The word "Hopi" literally means the "righteous people," or the "correct people." To other native Americans the Hopi embody these terms as they have been more successful than almost any other tribe in the United States in preserving their traditions. To the Hopi people one the of most sacred aspects of their life is their religion, the Kachina religion. The Hopi live in the southwestern part of the United States. To protect themselves from others, they built their homes high atop the mesas where there they were protected on most sides by cliffs. To this day the Hopi still live on the mesas (List 414).
According to Sam Negri author of the article, "Kachina Carving, Artistry in Wood," "the Kachinas are the spirit essence of everything in the real world"(15). The Hopi believe that these Kachinas possess a large amount of wisdom and power comparable to a religious elder. There are many different categories of Kachinas. Some examples include the chief Kachinas, guard Kachinas, and clown Kachinas.
Chief Kachina - A chief Kachina belongs solely to a particular clan. The Chief Kachinas are considered to be the most important class of Kachinas (Wright 29). An example of a chief Kachina is Alohi, pictured below.
Guard Kachina - The guard Kachina protects the tribe and enforces rules (Wright 38).
Clown Kachina - Clown Kachinas provide amusement during Kachina ceremonies. Many times the actions of the clowns is meant to portray a lesson on improper behavior apparent in a tribal member. Below is a picture of a carving of Kachina clowns.
These Kachinas live in or around Flagstaff, Arizona. According to Dorothy Washburn author of the article "Hopi Kachina: Spirit of Life," these supernatural Kachinas unknowingly dispense "spiritual and physical favors to deserving Hopi" (48).
During Hopi ceremonies the men of the tribe wear costumes and masks that closely resemble the Kachina that is being honored. To the Hopi, these men serve as an "intermediaries between the spiritual and natural worlds" (Jacka 61). In the eyes of the Hopi, the Kachina dancers become the human personification of the spirits (Negri 15). The ceremonies involving the Kachinas are extremely sacred. The Hopi believe that these ceremonial acts serve many purposes, such as bringing good weather and bountiful crops (Washburn 49). Participation in ritual ceremonies is vital to the Kachina religion, as a prayer or an observance isn't enough (List 414). The majority of the ceremonies are held in kivas which are underground ceremonial sites.
There are three main ceremonies during the year that involve Kachinas. From December to July the Hopi villages come to life with different Kachina ceremonies. The first major ceremony is Soyal. During this ceremony Kachinas emerge from the kivas slowly as though they have been sleeping for a very long time. The dancers perform rites that are meant to strengthen the Hopi tribe for the upcoming harvest.
The second major ceremony occurs in late February. This ceremony is referred to as the Powamu, or the Bean Dance. The significance of this ceremony is the hope for a successful germination of the crops to be planted later in the spring. During this ceremony dancers distribute bean sprouts that have been grown in heated kivas prior to the ceremony (Wright 5-6).
The third ceremony occurs in late July when the first maize of the season is ripe. This celebration is called the Home Dance. Following this ceremony the Kachinas return to their winter home in the mountains. This ceremony is a way for the Hopi to give thanks to the many Kachinas who have assisted them with their crops. During this ceremony corn, melons, and fruit are carried by the dancers as proof of a bountiful harvest (Washburn 52).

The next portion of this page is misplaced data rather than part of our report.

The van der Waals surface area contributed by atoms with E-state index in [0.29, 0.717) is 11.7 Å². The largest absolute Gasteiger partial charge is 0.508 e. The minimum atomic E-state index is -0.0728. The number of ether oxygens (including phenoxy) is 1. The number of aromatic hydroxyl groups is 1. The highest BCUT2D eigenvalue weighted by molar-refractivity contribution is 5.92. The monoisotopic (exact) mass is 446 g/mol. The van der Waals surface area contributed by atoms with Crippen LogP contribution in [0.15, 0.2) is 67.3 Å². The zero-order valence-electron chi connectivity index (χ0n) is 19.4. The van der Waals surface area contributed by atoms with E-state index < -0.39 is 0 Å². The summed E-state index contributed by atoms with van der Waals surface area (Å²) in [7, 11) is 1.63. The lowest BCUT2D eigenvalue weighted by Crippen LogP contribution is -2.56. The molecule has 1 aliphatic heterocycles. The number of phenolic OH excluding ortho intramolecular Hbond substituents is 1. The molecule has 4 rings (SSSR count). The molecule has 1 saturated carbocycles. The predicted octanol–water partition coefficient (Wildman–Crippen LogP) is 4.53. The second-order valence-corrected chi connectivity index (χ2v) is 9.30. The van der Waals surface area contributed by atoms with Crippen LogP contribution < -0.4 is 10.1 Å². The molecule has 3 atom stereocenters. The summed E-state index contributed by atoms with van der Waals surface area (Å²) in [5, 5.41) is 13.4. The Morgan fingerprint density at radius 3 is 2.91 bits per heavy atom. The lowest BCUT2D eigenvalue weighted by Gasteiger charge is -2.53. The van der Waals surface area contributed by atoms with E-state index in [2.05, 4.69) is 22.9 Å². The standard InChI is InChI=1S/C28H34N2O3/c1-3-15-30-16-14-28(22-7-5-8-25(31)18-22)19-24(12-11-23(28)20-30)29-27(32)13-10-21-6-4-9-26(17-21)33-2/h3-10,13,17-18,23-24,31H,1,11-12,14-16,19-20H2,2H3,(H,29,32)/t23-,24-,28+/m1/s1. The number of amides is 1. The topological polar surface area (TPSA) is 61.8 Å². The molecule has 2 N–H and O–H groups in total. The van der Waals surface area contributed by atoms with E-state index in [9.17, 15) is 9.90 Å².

From about one-year old until they are ten, Hopi girls receive two dolls each year. Above is a picture of a Kachina dancer and the doll form of the Kachina dancer. They are presented to them during the Bean Dance and the Home Dance. The dolls are only given to the women because the women of the tribe do not possess the same degree of contact with the supernatural as the men of the tribe do. Therefore, the men who dance and impersonate the different Kachinas carve small wooden replicas of themselves and present them to infants and girls (Wright 6).
Another purpose of the dolls is to familiarize the children with the different Kachina spirits. They also help to "keep kids in line," as is represented in the Ogre Woman Kachina. This Kachina goes door to door before the bean dance demanding food. She leaves the Hopi girls a couple grains of corn and says that she will be back, and if she isn't given food she will take the children. When she comes back she asks the children if they have been bad. Sometimes she will begin to pull the children by their feet to give them the idea that she is going to eat them. Before she can take them away a relative appeases the Ogre by telling her that the child has learned her lesson, and that it will never happen again. The moral of the story is that children learn that they must work hard and do all they can to contribute to the food supply (Negri 16).
Over the years other Indians and many non-Indians have begun carving and selling Kachina carvings and dolls. Kachina dolls produced by non-Hopi usually sell for less than authentic Hopi pieces. Nonetheless the practice is looked down upon by the Hopi, and they continually stress that there is no religious connection to the "fake" Kachina dolls and the Hopi religion (Negri 17).
1. Jacka, Jerry. Art of the Hopi. Flagstaff, Az. northland Press, 1998.
2. List, George. "Hopi Kachina Dance Songs: Concepts and Context." Ethnomusicology 41.3 (1997): 413-419.
3. Negri, Sam. "Kachina Carving Artistry in Wood." Arizona Highways May 1993:15-17.
4. Washburn, Dorothy. "Hopi Kachia: Spirit of Life." American Indian Art magazine Summer 1980: 48-52.
5. Wright, Barton. Kachinas Flagstaff, Az. Northland Press, 1977.